When he was managing Wham! (one half of which would later establish himself as the solo artist George Michael) in the 1980s and trying to get them noticed in the United States, Napier-Bell came up with a simple but outrageous idea. Over dinner with the band members and co-manager Jazz Summers, he suggested: "Maybe you could be the first group ever to play in communist China. That would get you into every headline and TV news programme in the world." "Good! You're our managers. Go ahead and fix it!" replied Michael. And so it came to pass - one of the strangest PR tricks of the decade, masterminded by Napier-Bell, a man who viewed management as an exercise in seeing just how much you could get away with. In his case, an awful lot.
He is alarmed by the current state of pop, from which all elements of risk-taking and creativity are gradually being stripped away in favour of making a quick and safe buck. At the moment, the pop world offers a host of interchangable, all-singing, all-dancing boys and girls (Westlife, A1, Atomic Kitten, S-Club 7 etc). They are pretty, professional - and seriously lacking in personality. Most have been to stage school and are probably managed by people who love music for the ease with which it can prise money out of the purses of impressionable school children. Napier-Bell may not love the music as much as the surface gloss - if you take his flippancy seriously - but he is still pretty fond of pop music: a manager who takes an interest in the band not only while it is doing PR, but also when it is recording in the studio.
As the internet expanded during the 1990s, so did the possibilities for listening to pop music. The development of Liquid Audio and MP3 - methods by which music could be digitally filed - meant that a great deal of music could be accessed from anywhere with a telephone line by anyone with a computer, for free. In Sonic Boom , John Alderman takes up the story of the internet and the music industry, touched on by Napier-Bell. He attempts to unravel the confusing issue of internet copyright on music, and how it affects everyone from artists and executives to programmers and fans.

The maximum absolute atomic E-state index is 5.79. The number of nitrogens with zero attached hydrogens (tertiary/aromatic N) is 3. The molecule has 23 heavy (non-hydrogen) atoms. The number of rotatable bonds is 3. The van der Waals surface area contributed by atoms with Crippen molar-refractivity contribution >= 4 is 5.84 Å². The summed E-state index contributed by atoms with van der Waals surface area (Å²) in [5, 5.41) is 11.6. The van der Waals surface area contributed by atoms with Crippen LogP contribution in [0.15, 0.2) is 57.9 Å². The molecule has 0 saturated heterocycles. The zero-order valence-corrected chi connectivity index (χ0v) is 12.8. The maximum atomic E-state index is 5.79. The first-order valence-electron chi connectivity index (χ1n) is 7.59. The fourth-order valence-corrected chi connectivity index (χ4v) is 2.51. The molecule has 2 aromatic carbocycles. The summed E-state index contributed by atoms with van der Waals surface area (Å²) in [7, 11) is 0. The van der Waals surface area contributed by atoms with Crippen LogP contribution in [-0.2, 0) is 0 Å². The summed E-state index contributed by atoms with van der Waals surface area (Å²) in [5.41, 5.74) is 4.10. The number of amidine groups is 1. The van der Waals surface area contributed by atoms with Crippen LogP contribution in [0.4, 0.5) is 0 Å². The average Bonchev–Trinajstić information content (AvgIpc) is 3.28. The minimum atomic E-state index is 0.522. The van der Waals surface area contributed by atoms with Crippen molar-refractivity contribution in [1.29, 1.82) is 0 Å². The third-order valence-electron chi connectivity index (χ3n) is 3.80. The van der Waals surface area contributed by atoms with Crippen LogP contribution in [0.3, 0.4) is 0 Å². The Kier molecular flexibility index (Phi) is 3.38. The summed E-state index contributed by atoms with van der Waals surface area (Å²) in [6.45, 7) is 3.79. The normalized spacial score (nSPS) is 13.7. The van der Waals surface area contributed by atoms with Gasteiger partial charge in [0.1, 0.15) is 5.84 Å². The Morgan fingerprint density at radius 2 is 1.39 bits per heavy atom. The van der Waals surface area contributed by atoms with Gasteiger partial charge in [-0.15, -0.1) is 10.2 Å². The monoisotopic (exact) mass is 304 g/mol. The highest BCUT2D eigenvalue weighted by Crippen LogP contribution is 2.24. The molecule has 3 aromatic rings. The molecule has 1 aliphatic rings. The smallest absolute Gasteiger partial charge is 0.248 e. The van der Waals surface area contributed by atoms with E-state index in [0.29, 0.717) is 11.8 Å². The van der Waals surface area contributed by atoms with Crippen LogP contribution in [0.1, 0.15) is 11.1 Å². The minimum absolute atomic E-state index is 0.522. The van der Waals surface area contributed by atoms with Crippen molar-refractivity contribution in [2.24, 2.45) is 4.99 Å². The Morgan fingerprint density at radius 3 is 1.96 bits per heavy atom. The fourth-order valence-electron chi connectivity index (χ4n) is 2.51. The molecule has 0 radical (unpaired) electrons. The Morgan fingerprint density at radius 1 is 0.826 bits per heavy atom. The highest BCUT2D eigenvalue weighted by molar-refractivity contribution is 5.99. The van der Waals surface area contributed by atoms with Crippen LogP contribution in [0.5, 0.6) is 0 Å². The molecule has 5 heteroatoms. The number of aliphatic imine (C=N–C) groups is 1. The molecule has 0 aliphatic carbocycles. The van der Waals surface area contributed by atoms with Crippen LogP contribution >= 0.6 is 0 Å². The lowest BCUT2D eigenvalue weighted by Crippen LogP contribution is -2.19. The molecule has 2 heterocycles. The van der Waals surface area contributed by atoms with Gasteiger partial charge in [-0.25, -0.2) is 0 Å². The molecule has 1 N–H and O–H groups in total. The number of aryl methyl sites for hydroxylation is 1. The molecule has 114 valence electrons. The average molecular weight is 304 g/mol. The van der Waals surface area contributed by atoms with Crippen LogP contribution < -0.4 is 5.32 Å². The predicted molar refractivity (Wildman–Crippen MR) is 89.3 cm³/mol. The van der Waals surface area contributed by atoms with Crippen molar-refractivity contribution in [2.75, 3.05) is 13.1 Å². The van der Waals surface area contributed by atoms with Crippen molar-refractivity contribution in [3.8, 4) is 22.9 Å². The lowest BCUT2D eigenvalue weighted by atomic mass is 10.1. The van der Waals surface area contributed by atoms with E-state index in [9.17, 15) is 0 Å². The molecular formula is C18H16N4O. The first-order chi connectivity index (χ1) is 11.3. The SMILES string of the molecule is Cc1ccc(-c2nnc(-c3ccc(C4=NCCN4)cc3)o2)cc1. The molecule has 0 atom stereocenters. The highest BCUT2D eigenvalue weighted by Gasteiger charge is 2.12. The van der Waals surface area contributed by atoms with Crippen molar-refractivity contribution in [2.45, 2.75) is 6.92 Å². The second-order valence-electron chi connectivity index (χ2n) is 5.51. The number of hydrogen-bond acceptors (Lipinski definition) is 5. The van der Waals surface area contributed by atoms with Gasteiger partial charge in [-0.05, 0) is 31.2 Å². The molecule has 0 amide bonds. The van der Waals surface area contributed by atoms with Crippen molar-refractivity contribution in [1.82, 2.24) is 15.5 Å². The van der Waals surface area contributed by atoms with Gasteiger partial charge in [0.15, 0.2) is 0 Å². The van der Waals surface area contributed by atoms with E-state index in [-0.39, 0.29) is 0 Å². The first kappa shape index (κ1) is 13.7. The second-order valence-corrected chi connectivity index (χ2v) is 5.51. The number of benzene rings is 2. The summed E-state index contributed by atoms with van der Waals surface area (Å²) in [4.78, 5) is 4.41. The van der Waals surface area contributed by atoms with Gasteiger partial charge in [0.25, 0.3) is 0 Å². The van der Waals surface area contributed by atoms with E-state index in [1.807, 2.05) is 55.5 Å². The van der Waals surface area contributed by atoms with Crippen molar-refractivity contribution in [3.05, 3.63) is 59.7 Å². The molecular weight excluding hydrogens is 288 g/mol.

What is at issue is that in 1999, 19-year-old Shawn Fanning, from Brockton, Massachusetts, launched a program that made it possible for people to access MP3 files stored in the hard drives of other internet users. His site, Napster, caused major ructions within the music industry because it made swapping MP3 files much easier than before.
Legal controversy quickly erupted over copyright laws, which were framed long before anything like the internet. Some bands, including Metallica (heavy-metal rockers who formed a band because they enjoyed making tapes for one another at home) condemned Fanning as a bootlegger, while others argued that Napster was just another means of propagating music, like radio or television. The record companies kicked up a fuss after bands such as the militant New York rap pioneers Public Enemy embraced the new technology as a way of side-stepping the companies and offering their music direct to their audience.
Alderman's book is thoroughly researched and answers as far as possible questions such as: who owns music on the internet, how Napster affects the music industry, whether the internet changes our understanding of copyright and how the music industry will survive in the new economy. But while his credentials as someone with a deep understanding of the technical advances of the 1990s are not in dispute, his prose is flat and lifeless, especially beside Napier-Bell's. Described as "the gripping story of how technology is reinventing traditional commerce", Sonic Boom is about as gripping as a bad thriller you are reading for the second time. It requires a "Cast of Characters" to enable the reader to keep track, and it does not avoid the danger of getting bogged down in technological jargon and acronyms, though Alderman does his best here. However, the real problem is not that the book is difficult to understand, but rather that it is a dull account of a potentially fascinating subject.
What an interesting irony that the pop music industry has greeted the internet age with the same instinctive horror and fear of the unknown that the establishment expressed when rock 'n' roll was born. Despite its flirtation with rebellious images of sex, drugs and rock 'n' roll, the industry is extremely conservative. Its main goal is to make money, not music, and it tries to eradicate anything that threatens its profits. But whatever the industry does, there will always be drugs involved with pop music. "Black vinyl may have gone, white powder seems here to stay", says Napier-Bell.
Ronita Dutta is a freelance journalist specialising in the music industry.
The Mammoth Book of Sex Drugs & Rock 'n' Roll
Editor - Jim Driver
ISBN - 1 84119 145 0
Publisher - Constable Robinson
Price - £7.99
Pages - 620